The Lake Simcoe Region Conservation Authority

Riverine Flood Status
Lake Simcoe Shoreline Status
Low Water Status

Wetland Reflections

A group of students, accompanied by adults, exploring a wetland as part of an outdoor education program.

Several weeks ago, I got to put on my boots and get muddy with my fellow classmates. Our teacher said he wanted us to learn about wetlands and so he wanted to take us to one so we could see first-hand what a wetland is. I was familiar with wetland functions from some of my earlier grades, but had never actually visited one. Mostly, I was just excited that I was getting to go outside and not be stuck behind my desk for the afternoon. 

Students looking into a water sample rom a creek. The sample allow students to identify bugs that determine creek health.
Students studying creek health

So, with my teacher and some parent volunteers in the lead, we all got on a bus and off we went. We must have drove for at least 30 minutes, before stopping in the middle of nowhere. But apparently, the middle of nowhere is actually somewhere because we had reached our destination. We all got off the bus and had to stand around for the mandatory overview of safety protocols. You know, stuff like how to hold a dip net so no one loses an eye. We listened as best we could but were eager to trample down the path that led us to a pond-like area. That is where the magic would begin. 

As is probably the case for most school groups, my classmates could be grouped into about four different types of students. There were the well-behaved kids that listened carefully and followed the instructions dutifully, asking questions but not letting their excitement take over for good manners. When the time came, they dipped their nets into the water, picking apart their finds and placing them in the white containers to better inspect the specimens. They spent time cross-checking the laminated identification cards to see what it was they were looking at.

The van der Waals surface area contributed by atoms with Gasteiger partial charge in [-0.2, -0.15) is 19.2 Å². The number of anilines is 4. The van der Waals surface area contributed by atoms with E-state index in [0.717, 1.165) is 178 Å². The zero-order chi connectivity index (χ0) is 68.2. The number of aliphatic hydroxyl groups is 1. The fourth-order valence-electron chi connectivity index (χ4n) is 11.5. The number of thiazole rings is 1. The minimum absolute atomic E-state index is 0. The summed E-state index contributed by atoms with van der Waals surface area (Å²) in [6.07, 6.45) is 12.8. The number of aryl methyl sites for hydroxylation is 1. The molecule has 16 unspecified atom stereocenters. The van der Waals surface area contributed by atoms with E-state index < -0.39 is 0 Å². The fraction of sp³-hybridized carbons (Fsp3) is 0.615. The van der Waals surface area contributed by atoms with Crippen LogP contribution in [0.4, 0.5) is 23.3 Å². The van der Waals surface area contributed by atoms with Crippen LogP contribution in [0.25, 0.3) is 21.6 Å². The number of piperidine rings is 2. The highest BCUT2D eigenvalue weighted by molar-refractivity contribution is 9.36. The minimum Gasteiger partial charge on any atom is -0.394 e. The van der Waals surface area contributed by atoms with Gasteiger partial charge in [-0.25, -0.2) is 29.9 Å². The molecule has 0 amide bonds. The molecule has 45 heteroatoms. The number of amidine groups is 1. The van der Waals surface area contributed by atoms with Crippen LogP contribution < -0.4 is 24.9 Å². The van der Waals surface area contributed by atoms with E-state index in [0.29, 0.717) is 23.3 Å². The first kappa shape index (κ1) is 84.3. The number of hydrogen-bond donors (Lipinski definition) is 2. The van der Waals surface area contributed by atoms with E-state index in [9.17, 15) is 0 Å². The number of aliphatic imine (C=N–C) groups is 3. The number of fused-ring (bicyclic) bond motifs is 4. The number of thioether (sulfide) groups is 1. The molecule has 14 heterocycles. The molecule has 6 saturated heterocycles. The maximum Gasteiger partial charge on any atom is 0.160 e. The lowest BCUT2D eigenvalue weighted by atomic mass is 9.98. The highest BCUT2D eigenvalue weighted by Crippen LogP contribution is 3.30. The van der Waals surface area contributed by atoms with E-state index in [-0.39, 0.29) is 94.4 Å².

Then there were the adventurous students – the ones trying to break away from the crowd. They wanted to go on their own journey, eager to be more independent in their exploration – temporarily losing a boot and gaining a wet sock or two in the process. 

There were also the keener students. In nature, they were in their element. I bet they could just as easily have led the exploration. They knew things like how some frogs freeze solid in winter, or how some insects had adapted to staying under water by taking a bubble of air down with them, in the same way divers do with air tanks. They seemed more comfortable wading in mud than sitting in a chair behind a desk. It was like the change of scenery transformed them – at school, from shy, floor-gazing youth, to talkative, confident young adults eager to share their knowledge. 

Finally, there were the kids who had probably never really been out in nature. They followed along, standing at the back at first, as though they didn’t know what to do with themselves. But once goaded into dipping their nets in and exploring the contents, their fascination became evident. Soon enough, they were right up there, intently focused on their finds. 

And I can’t help but wonder – why would we think we can make something better than a wetland?​

A drangonfly emerging from its exoskelton.
Dragonfly Ecoskeleton

Which of course leads us to the actual finds. I discovered a dragonfly cracking open its exoskeleton, transforming from squishy water bug (that shoots water out of its butt) to winged marvel — a relic from the dinosaur era. My friend Sam uncovered colourful green frogs and tiny boatmen – miniscule insects that look like they actually have oars attached to their sides and use them for propelling. Though the teacher helped us to be careful to separate out predator from prey – sometimes drama broke out in the bucket and kids squealed with excitement as they clamoured to see the action. 

In the end, we learned a lot about wetlands: what they are; why they’re important; how they’re homes to so many species; and what’s threatening them. Even though all that stuff can be learned in a textbook, the real learning came from the experience. Now I get why the teacher wanted to get us out of the classroom – so we could see, touch, feel and smell nature. He wanted us to be part of a unique ecosystem while they still exist. Apparently, 68% of the original wetlands in southern Ontario have been lost already. 

The excursion left an imprint on me. I’ve thought a lot about the trip since I got back and that was weeks ago. I can still hear the frogs calling, the birds chirping and the excited voices of my classmates. And I can’t help but wonder – why would we think we can make something better than a wetland? Didn’t nature make it perfect in the first place?​

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